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Plan Bay Area: An Open Season Discussion

Original post made by Tom Cushing, Danville, on Jul 31, 2013

Plan Bay Area (PBA) was approved in July. By its terms, it seeks to coordinate efforts among Bay Area jurisdictions to plan for a year 2040, when an estimated 2 million more souls will be added to the 7 million who currently inhabit these environs. Promulgated over several years in response to CA state law, an organizing goal is to reduce greenhouse gas emissions by designating various transit-friendly Priority Development Zones, and promoting relatively dense growth in those places, including Danville and San Ramon.

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Comments (3)

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Posted by spcwt
a resident of Danville
on Aug 1, 2013 at 4:53 pm

I support PBA’s efforts to increase housing density near job centers in San Francisco, Oakland and Silicon Valley. I also support PBA’s urban-growth limit, even though this is the primary reason Bay Area housing is expensive.

I am generally against high density housing in Danville, however, as it invites undesirables and is not in keeping with community standards. Danville already has enough high density housing. Too much, in my opinion. I am also against housing subsidies promised by PBA, as this is yet more wealth redistribution.

While I agree with many of PBA’s objectives, I feel the need to clarify some points from Tom’s article.

Tom is wrong that PBA contains carrots only, no sticks. PBA withholds funds from communities that do not adopt PBA goals. That’s a stick. It’s like withholding allowance from a wayward teenager. Same thing.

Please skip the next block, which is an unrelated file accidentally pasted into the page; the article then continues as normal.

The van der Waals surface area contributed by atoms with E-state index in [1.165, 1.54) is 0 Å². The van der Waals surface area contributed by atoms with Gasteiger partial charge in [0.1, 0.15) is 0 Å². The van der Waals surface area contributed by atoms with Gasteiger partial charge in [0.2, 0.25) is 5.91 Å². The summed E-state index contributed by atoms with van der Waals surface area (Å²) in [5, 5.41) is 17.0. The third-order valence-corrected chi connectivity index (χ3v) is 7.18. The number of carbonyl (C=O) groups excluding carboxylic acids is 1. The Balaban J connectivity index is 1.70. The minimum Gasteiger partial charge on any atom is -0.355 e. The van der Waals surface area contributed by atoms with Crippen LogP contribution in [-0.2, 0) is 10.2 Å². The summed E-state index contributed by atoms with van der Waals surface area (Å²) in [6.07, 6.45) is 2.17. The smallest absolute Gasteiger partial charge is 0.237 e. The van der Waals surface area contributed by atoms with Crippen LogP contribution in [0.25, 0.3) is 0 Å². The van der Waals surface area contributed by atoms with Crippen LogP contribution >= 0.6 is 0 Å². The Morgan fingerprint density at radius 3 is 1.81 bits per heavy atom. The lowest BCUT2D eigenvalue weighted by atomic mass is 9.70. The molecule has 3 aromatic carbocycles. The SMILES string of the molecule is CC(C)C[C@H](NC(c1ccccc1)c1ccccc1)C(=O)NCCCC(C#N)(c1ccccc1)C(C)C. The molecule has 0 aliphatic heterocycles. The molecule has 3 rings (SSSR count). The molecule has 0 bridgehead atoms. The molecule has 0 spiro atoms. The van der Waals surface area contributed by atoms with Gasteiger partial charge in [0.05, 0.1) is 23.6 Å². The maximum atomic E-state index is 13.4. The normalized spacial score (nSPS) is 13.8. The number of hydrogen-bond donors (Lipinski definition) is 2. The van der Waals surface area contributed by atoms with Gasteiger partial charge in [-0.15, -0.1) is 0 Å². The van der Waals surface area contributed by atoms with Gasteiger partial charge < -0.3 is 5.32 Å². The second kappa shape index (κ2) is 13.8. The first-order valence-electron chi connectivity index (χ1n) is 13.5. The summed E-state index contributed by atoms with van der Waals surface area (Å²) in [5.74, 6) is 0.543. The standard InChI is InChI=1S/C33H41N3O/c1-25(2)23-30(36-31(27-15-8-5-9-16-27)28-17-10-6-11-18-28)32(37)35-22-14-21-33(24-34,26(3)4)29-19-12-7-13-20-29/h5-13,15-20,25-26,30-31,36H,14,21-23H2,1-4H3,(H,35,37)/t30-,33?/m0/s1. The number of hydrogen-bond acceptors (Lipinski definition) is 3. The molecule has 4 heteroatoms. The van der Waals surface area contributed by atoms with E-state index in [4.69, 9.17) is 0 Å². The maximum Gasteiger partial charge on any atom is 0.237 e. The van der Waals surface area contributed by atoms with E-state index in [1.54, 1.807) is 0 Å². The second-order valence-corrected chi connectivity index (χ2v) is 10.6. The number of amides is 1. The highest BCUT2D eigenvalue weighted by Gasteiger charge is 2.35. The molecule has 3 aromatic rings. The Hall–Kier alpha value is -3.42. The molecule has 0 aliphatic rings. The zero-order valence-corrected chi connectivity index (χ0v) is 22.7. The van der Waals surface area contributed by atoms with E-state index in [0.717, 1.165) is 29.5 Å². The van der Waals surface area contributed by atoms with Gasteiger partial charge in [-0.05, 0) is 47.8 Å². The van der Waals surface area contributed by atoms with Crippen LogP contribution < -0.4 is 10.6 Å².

PBA favors stack and pack over single family homes. Under PBA, the percentage of single family detached homes in the Bay Area will shrink from 56% of homes currently down to 39% by 2040.

PBA favors expensive rail over more cost-efficient buses that run on low-emission natural gas. PBA would dedicate 62% of $180 billion in transportation funds to maintaining public transit and 38% to roads, even though public transit carries only 3.5% of the region’s passenger travel and even though the Bay Area has less than 700 miles of rail lines but more than 20,000 lane miles of roads.

PBA won’t stop climate change. It won’t even make a dent. The entire State of California produces only 2% of world greenhouse gas emissions. California could get rid of all power plants, homes, and vehicles of every kind and it would have a negligible effect on climate change. According to PBA Bay Area GHG emissions will be reduced by less than 1% at best.

PBA sets a target of reducing the share of low-income and middle-income residents household income spent on transportation and housing. But not only does PBA fail in this regard, page 102 of the PBA admits that the share of low and middle income residents spend on transportation and housing will actually increase from 66% currently to 69% in 2040.

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Posted by Huh?
a resident of Danville
on Aug 2, 2013 at 11:15 am

I applaud spcwt's reasoned comments, even though I disagree with many of them. Putting stuff in writing - with details - is a good way to ferret out important points of reasoning.